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Chapel Hill High Students Gain Work Experience at Tiger Cafe

From Proconian, CHHS newspaper, by Eh Ker Paw:

Set just around the corner of a classroom in the A-building, Tiger Cafe sells coffee and baked goods every school day to teachers, while providing job skills for students.  

“We want to provide an enhanced atmosphere and an inviting place for employees at Chapel Hill High School,” teacher assistant and Tiger Cafe facilitator Meredith Morse said.

Tiger Cafe is a part of the Occupational Course of Study (OCS) class that prepares students for real-world jobs. The cafe is mainly run by the students but is always overseen by a teacher.

“We plan a rotation for students every day, and, if their name is on the board, they are responsible for the day,” Morse said. “We see growth and confidence in our students, and, right when they get good at it, we add a new element to make it harder.”

Chapel Hill High School OCS teacher Pat Utz also helps to run and manage the cafe. She said she regularly uses her own money to make the cakes for the cafe. “This is an occupational study and offers so many things to our students that I am just willing to keep it going and put my own money in it,” Utz said.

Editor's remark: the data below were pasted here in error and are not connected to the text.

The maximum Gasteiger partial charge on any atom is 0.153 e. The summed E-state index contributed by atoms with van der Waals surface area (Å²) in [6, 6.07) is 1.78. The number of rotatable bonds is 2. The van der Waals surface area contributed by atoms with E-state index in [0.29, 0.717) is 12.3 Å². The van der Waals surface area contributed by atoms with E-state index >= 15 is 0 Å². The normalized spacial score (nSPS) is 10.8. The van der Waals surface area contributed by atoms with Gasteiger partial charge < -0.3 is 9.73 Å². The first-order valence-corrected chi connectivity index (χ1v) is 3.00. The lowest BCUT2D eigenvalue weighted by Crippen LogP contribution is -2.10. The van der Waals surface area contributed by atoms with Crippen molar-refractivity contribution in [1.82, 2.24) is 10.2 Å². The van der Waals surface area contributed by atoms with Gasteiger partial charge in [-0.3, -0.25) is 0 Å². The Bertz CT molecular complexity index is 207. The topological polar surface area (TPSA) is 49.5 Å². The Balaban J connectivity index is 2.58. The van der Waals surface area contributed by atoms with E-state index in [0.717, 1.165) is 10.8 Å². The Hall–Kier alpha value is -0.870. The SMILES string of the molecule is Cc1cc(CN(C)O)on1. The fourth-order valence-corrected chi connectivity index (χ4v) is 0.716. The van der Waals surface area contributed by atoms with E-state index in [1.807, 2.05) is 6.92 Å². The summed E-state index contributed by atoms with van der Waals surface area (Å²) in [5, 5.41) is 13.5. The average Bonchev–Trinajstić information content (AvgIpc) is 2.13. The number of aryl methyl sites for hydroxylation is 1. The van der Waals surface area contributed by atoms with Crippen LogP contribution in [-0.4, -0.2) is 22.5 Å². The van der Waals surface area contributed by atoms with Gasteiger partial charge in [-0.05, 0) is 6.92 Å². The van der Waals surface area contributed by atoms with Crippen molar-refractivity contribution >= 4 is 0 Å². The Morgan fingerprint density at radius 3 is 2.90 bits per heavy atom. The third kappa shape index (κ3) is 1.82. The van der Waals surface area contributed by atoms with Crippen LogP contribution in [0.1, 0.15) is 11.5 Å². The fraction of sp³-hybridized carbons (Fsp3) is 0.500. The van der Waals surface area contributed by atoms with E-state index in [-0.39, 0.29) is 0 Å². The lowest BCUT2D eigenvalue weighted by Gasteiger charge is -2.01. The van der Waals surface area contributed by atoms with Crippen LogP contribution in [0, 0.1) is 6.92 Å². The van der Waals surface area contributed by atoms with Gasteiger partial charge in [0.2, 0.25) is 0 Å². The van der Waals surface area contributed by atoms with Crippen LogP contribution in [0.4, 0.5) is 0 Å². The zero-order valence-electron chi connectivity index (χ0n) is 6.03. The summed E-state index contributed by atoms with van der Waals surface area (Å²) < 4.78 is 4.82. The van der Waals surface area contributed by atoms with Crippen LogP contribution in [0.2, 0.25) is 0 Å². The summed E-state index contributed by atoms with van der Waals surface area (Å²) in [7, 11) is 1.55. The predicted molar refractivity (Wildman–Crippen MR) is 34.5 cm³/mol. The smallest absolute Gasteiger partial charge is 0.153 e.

When asked about his favorite part of Tiger Cafe, senior Erik Rotenberry answered that it’s the teachers who come to buy snacks and drinks. “My favorite part about Tiger Cafe is that we have a lot of good teachers coming in, and I ask them how their week is and how they are doing,” Rotenberry said.

Morse said one of the challenges of the cafe is its limited clientele. Due to school regulations, Tiger Cafe is only able to sell to teachers and staff. Tiger Cafe recently got approval on its grant application for a refrigerator and now will sell foods that require refrigeration.

Morse and Utz have big dreams for the shop. With the goal of becoming a mini shop, they are finding ways to sell more food and reach out to more teachers. “We want to have a cafe that more closely mimic real cafes in the street,” Morse said.

Gary Beneville, the school’s resource officer, donated ten cups of coffee earlier this year to random patrons of the cafe. “Sometimes you want to make people feel good,” Beneville said. “I had a little extra cash. I bought coffee, and it makes people happy.”

Tiger Cafe is open daily from Monday to Friday from 8:30 a.m. until lunch. The coffee ranges from 50¢ to $1.00, and pastries—such as cake, bagels, muffins and donuts—cost $1.00 each.